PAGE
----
Engaging with patient safety
Despite the evidence put before us, as a profession we have still not fully engaged with the issue of patient safety. The reasons for this lack of engagement seem to include a lack of synergy between clinicians and those promoting patient safety. Organisations looking to improve safety make much of “systems error” and “human factors” when describing the origins of error in health care. They try hard to depersonalise incidents, emphasising the multifactorial nature of any incident and the need to focus efforts to improve safety on systems and not individuals.
Despite this, to a group of professionals who conform to an identity that places high value on individual performance, it often seems that doctors are being blamed for the occurrence of adverse events and the intention is to protect patients from us. This is also the impression given in the media when errors occur: “Bungling Doctor Kills Patient” is a more likely headline than “Serial Systematic Errors Responsible for Death.”7 In this climate, acknowledging the need to improve patient safety is to accept that we have failed. We have failed to cope with the demands of modern health care and have failed our patients.
Accepting our shortcomings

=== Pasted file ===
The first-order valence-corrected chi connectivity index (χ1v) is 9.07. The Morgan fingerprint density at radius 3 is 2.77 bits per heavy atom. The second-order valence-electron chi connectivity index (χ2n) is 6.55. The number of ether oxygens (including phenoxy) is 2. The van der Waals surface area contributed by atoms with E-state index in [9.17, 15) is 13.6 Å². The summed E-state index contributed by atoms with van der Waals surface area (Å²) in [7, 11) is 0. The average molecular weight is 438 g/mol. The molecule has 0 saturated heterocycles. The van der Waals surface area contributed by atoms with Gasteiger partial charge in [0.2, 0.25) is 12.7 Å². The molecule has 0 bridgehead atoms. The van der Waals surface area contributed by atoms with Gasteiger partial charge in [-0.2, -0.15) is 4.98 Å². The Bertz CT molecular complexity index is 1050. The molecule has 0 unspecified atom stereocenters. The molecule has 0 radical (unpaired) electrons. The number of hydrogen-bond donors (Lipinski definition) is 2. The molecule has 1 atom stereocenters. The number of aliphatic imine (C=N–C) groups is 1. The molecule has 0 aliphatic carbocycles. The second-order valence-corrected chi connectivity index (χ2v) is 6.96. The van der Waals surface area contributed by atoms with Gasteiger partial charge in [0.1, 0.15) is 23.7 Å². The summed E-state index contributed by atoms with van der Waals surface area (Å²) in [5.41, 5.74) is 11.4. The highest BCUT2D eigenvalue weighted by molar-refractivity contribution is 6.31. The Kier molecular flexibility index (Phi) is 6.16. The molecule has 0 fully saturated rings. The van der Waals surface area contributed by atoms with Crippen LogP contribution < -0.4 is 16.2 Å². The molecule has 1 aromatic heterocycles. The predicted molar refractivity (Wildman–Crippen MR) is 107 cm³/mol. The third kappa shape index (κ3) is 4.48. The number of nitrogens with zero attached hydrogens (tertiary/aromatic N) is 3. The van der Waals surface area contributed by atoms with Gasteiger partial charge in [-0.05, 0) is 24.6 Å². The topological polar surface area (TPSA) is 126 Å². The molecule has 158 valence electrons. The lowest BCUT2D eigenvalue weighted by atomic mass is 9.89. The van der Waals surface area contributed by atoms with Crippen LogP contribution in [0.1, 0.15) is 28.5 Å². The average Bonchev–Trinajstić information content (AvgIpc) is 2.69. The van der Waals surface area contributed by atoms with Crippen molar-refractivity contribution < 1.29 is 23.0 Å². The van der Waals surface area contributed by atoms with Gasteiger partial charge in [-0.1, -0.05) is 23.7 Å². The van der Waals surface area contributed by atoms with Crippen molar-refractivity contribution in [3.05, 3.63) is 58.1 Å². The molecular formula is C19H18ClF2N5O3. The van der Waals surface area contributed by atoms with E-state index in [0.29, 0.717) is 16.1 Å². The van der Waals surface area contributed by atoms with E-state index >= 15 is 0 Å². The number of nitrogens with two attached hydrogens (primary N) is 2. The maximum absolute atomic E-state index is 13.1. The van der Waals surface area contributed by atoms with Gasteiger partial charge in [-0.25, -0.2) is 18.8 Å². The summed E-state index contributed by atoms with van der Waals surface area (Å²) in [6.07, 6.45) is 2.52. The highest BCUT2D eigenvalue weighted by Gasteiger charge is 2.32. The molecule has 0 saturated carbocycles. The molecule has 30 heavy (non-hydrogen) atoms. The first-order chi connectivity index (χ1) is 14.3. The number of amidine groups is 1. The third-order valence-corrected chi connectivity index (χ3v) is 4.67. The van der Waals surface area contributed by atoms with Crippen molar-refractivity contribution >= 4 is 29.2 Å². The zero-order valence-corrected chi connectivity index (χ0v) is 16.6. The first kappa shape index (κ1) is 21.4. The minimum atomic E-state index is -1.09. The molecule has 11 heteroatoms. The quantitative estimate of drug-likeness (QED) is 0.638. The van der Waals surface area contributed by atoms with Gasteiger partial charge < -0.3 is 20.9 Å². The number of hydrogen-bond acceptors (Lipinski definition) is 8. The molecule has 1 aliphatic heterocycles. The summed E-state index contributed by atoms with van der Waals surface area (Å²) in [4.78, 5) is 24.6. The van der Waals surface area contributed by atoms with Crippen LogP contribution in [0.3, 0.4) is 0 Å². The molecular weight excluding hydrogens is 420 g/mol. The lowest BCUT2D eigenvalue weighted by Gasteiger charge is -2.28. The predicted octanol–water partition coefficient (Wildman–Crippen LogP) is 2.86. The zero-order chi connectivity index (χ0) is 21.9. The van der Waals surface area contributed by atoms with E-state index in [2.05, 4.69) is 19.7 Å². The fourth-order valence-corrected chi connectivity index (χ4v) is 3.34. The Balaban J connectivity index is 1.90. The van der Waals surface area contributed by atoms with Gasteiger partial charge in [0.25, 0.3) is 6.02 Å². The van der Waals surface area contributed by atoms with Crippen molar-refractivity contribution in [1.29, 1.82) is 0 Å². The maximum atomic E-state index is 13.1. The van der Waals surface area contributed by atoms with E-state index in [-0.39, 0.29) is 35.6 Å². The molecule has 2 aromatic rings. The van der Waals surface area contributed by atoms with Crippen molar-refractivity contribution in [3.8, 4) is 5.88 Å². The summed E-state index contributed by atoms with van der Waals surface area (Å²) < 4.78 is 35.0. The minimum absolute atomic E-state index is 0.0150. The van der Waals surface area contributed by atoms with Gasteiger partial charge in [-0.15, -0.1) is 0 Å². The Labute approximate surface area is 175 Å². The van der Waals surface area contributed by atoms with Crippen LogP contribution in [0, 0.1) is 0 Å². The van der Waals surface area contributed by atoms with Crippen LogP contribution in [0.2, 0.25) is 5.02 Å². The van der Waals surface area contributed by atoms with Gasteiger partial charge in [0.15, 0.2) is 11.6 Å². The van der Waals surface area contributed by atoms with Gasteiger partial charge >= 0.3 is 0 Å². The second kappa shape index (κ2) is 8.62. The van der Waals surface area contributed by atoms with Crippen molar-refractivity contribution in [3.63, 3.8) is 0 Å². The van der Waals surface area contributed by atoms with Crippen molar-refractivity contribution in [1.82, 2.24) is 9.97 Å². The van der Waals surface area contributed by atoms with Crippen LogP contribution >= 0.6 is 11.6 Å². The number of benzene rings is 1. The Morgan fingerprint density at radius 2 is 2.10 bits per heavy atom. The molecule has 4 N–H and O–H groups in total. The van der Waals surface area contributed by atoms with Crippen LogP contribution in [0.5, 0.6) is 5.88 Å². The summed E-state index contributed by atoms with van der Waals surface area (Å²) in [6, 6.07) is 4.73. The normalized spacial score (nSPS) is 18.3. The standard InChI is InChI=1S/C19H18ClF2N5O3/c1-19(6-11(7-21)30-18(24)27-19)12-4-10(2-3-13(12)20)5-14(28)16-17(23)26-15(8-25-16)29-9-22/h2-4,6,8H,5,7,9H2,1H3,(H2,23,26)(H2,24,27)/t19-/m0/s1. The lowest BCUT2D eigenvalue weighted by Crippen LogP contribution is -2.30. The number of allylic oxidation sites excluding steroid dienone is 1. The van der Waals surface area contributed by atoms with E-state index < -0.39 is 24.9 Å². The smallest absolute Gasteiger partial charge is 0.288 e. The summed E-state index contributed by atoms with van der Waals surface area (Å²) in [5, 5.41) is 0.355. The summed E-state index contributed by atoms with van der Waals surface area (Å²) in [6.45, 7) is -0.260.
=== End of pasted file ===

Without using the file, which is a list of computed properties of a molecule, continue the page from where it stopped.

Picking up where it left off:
The truth, of course, is that we have failed to cope with the demands of increasingly complex health care. This is not to criticise, it is simply a fact that health care has become too complicated, hospitals too busy, and systems too multilayered for it to be possible for doctors to avoid making errors.8 To prevent these errors causing harm to patients, it is necessary to put in place protective measures that will detect or prevent these errors reaching the patient in the same way that a tightrope walker has a safety net to catch him before he hits the ground.
MEWS and the “bare below the elbows” policy can be seen as offering a safety net as we walk the tightrope of clinical practice. The fundamental difference between a tightrope walker and us is that if we fall off our rope, it is not our own lives at risk. That is not to suggest that we casually and deliberately put our patients’ lives at risk. Certainly, the experiences of doctors affected by medical error would suggest otherwise. Doctors suffer terribly when their patients experience unnecessary harm, to the point of being described as the “second victims” of medical error.9 Rather, it is to point out that the reliance on our own ability, which forms such an integral part of our professional identity, is inherently dangerous. It is dangerous because we are all fallible. We will make mistakes. Sometimes these mistakes will belong to an individual. Others will be system-wide and outside our control. Whatever the root cause of the mistakes, they will happen, no matter how good we are at our job.